Awards

EAS has long recognized the efforts of analysts, and this year is no exception. In 2018, the Eastern Analytical Symposium & Exposition is pleased to honor the following recipients of the 2018 EAS Award for Outstanding Achievements in:

The Fields of Analytical Chemistry: Linda P. McGown of Rensselaer Polytechnic Institute

Magnetic Resonance: Clare Grey of the University of Cambridge

Mass Spectrometry: Yinsheng Wang of the University of California, Riverside

Vibrational Spectroscopy: Stephen P. Cramer of the University of California, Davis.

In addition to these field-based awards, we are pleased to present the EAS Young Investigator Award to Kerri Pratt of the University of Michigan.

Also, the EAS is pleased to provide a forum for these society-based awards:

NY/NJ SAS Gold Medal: Igor Lednev of the University at Albany

New York Microscopical Society’s Ernst Abbe Award: Peter R. De Forest of John Jay College

American Microchemical Society’s Benedetti-Pichler Award: Ryan C. Bailey of the University of Michigan.

 

Posters in New Electronic Format

As mentioned earlier, this year EAS is instituting a new format for poster presentations. Rather than being presented on paper, all posters will be displayed electronically. This approach will allow for more interactive flow of information, as well provide a green alternative to the usual paper posters seen at most meetings.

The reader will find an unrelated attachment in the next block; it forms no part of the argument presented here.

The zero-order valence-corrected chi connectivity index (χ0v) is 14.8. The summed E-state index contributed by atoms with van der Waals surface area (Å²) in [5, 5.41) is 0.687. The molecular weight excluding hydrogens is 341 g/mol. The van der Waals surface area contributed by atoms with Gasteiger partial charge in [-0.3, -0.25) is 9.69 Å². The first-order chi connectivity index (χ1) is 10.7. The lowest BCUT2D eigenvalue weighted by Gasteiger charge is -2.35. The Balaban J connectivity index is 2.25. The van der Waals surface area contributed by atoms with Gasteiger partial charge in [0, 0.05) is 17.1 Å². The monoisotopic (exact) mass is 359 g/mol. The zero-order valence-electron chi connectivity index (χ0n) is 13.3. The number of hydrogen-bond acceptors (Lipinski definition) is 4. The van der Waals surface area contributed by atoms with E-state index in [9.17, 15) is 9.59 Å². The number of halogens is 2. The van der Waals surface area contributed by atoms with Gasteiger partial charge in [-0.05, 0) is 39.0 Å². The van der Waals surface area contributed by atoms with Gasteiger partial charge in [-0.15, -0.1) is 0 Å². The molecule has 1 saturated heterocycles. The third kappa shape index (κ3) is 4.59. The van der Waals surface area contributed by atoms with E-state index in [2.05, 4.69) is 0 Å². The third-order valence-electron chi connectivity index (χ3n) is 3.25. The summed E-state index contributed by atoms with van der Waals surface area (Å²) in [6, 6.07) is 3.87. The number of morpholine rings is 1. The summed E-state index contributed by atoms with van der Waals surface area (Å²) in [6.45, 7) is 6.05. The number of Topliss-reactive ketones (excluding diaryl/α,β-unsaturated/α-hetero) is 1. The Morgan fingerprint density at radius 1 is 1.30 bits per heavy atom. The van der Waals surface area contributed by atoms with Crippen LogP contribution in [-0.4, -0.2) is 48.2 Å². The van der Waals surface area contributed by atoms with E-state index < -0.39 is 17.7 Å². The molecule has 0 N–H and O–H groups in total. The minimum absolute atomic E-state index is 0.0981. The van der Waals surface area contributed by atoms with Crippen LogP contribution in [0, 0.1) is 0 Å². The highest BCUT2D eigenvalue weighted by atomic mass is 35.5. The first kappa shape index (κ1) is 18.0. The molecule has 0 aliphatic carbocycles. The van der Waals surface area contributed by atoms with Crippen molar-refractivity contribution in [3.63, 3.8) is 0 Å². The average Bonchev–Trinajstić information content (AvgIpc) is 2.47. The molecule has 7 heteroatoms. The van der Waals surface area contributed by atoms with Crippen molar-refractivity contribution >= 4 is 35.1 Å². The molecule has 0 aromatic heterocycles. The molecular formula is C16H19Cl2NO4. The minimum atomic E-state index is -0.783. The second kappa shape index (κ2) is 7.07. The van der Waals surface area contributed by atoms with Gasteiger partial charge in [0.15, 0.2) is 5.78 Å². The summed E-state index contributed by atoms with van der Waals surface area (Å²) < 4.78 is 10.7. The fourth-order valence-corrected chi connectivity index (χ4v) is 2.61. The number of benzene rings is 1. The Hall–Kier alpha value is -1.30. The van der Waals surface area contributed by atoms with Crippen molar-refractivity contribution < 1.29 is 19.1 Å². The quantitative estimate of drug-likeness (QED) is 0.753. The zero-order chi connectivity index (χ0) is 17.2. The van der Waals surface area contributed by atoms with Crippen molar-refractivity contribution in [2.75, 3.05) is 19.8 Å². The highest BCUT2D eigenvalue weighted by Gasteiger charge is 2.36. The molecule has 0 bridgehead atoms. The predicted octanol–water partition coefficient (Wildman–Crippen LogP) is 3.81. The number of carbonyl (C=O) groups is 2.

Short Courses

For those who want to hone their expertise in various areas, the EAS has offered short courses designed to help the practicing analyst to develop new skills and enhance knowledge. They are specifically designed to help analysts keep current with best practices and new techniques. This year there are 36 courses that range from instructions on separations to general courses on troubleshooting and process analysis. You are sure to find topics that will provide essential knowledge and enhance your career in analysis. The instructors are experts in their specialties, and they communicate the important, and sometimes esoteric, nature of techniques and problems encountered in everyday laboratory work. The complete list of EAS short courses, descriptions, and schedule is available on our website at www.eas.org.

Exposition

Of course, EAS is well-known for the exposition, and this year we continue the tradition of providing attendees with the latest innovations in analytical technology. More than 80 exhibitors have already signed on to be a part of the action. So, whether your need is specific to a particular problem, or you want to learn what the latest innovations are, you will find it at the exposition.

Join us at the Crowne Plaza Princeton Conference Center in Plainsboro, New Jersey, November 11–14, 2018 to see everything that EAS has to offer.